Tim emailed Dr Romanov who replied in typically vague Pose style: ‘Sprinting or any running is the product of gravity, shaped and moulded by this universal field of the force. The cadence and efforts of a sprinter are governed by the angle of falling.” Tim also posted a link to a U-tube clip in which Bolt describes his own understanding of what he does. ‘After the acceleration phase the goal is to: ‘Keep driving, driving, driving.. …. After completing the drive: ‘Get tall, knees up, dorsiflex, get your toes up, plant, push again’
Bolt’s own emphasis on driving and pushing are somewhat at odds with Dr Romanov’s claim that he is not pushing off. Could it be that when he runs he lets his natural instincts take-over, and what he says on the video is merely an attempt to put into words something that is too primeval for words. I think this is very unlikely. As Tim Huntley reports, Bolt’s coach Glen Mills makes it clear that Bolt’s style is not the product of some natural primeval intuition. According to Mills, when he started working with Bolt ‘one of the things that stood out like a sore thumb was his poor mechanics. We set about doing drills, then we took videos of his workouts and broke them down on the screen in slow motion to show him exactly what he was doing.’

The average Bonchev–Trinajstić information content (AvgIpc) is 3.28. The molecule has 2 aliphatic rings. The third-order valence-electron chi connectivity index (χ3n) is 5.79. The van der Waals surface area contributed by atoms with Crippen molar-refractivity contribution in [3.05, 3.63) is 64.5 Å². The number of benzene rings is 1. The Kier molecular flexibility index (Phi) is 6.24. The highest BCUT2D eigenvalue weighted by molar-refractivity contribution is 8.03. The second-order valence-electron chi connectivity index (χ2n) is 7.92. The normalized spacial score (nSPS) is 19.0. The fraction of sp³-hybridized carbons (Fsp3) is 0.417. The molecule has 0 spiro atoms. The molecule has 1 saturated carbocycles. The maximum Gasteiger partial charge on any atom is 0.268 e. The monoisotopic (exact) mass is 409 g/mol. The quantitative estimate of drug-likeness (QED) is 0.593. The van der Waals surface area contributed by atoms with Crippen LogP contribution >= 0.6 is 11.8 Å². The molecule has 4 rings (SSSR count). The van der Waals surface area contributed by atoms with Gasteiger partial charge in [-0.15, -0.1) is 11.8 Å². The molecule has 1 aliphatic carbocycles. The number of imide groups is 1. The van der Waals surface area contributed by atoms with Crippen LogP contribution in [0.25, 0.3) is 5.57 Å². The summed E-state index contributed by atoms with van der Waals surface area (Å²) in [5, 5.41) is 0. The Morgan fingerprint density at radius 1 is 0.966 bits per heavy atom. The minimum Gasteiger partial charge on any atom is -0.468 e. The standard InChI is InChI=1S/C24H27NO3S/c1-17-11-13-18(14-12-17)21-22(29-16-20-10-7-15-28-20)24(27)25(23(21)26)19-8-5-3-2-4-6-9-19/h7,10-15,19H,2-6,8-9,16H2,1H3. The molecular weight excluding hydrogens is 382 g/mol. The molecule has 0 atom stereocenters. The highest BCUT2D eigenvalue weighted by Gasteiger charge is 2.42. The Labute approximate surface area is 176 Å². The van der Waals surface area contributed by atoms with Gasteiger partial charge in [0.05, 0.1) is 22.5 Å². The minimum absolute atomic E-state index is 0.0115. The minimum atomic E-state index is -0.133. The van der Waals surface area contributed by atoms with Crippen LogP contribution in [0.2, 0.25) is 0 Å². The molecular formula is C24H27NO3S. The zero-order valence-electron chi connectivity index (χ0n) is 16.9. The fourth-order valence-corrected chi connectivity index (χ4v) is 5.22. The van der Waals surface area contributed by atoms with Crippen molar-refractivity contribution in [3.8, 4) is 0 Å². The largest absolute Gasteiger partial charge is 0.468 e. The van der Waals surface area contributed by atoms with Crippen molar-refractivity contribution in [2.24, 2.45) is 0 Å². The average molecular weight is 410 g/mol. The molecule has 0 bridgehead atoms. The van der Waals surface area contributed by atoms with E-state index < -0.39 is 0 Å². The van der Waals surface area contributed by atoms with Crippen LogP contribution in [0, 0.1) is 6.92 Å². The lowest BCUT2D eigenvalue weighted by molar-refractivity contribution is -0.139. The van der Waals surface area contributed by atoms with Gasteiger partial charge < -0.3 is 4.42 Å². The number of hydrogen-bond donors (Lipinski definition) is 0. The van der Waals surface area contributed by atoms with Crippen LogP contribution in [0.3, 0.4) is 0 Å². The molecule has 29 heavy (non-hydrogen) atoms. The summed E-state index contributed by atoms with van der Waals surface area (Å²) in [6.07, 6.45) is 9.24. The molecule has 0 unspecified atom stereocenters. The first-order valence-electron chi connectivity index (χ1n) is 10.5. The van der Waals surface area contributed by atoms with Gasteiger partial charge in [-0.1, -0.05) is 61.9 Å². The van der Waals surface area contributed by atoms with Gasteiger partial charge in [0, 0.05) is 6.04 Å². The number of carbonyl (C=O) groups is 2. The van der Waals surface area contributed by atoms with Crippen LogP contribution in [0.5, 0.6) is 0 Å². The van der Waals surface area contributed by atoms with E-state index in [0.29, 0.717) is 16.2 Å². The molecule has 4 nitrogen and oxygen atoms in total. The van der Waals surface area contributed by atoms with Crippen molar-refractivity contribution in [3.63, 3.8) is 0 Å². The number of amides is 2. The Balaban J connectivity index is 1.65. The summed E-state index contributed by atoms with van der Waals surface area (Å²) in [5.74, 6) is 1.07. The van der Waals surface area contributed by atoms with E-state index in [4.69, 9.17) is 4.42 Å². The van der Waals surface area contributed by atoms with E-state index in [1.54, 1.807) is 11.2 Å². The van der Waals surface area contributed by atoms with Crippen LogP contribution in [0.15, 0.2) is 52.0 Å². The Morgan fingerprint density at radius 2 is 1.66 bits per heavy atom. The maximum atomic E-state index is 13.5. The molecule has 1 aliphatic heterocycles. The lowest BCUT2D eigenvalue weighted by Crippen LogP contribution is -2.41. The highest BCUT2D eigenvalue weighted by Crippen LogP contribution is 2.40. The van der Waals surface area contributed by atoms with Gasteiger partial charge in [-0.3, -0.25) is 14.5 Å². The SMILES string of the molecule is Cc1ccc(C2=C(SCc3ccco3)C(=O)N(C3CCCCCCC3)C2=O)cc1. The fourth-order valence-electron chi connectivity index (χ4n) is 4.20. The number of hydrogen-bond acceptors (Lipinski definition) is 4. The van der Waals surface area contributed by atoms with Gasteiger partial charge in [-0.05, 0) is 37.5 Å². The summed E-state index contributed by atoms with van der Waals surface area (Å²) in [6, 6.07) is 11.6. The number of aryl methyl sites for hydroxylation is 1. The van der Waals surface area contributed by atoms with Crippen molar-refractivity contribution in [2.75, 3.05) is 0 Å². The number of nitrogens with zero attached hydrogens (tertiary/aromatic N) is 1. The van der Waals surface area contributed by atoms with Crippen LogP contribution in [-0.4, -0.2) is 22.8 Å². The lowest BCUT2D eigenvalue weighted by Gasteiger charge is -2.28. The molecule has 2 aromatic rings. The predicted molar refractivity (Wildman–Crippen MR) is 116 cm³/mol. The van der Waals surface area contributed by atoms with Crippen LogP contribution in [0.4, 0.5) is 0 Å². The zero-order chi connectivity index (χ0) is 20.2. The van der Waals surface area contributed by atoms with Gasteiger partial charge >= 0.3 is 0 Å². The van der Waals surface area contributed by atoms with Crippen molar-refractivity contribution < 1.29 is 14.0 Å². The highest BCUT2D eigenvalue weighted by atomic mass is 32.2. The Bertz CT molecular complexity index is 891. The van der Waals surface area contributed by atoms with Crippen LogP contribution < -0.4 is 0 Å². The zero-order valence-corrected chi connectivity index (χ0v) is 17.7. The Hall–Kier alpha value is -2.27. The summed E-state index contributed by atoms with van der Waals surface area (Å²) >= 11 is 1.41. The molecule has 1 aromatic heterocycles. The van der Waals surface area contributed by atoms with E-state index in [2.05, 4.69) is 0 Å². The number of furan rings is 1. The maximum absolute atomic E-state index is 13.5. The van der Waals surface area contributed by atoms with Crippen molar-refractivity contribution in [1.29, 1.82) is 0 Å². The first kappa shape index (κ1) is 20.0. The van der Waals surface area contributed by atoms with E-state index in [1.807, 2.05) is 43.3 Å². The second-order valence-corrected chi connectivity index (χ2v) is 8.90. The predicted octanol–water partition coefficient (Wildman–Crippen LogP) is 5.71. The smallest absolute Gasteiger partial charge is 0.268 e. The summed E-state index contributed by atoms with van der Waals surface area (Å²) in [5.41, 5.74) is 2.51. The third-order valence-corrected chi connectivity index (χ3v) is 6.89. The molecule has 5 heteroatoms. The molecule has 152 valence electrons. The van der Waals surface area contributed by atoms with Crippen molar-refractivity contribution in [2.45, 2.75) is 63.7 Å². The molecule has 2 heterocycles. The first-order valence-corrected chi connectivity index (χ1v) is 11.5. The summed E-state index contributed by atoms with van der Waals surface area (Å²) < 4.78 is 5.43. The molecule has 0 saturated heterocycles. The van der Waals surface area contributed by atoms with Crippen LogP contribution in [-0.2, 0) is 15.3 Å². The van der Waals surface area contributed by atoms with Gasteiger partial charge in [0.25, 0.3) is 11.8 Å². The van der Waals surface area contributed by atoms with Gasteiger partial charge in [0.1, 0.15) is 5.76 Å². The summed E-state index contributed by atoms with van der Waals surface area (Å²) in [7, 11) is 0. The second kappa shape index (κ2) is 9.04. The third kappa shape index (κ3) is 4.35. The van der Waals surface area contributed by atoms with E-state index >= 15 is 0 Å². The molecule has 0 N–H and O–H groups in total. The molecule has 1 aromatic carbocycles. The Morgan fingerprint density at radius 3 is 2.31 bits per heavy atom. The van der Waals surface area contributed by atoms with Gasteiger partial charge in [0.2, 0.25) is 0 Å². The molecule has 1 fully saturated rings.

So I think the evidence is fairly clear that Bolt achieves his powerful drive from stance as a result of a physical and mental process that focuses explicitly on a powerful push. However, I believe that a conscious focus on pushing is only likely to be successful if you have finely tuned bodily awareness, together with rapid reactions to the sensations generated by ground contact. Without such awareness and rapidity of reaction, it is likely that a conscious focus on pushing will result in too long a delay on stance. Therefore, in my own attempts to arrest the decline in my speed, I practice Pose drills such as ‘change of stance’ and when running, I focus on rapid lift off from stance rather than pushing. I would not recommend Pose for a runner with serious hopes of achieving elite status, but for a recreational runner, it has some worthwhile features.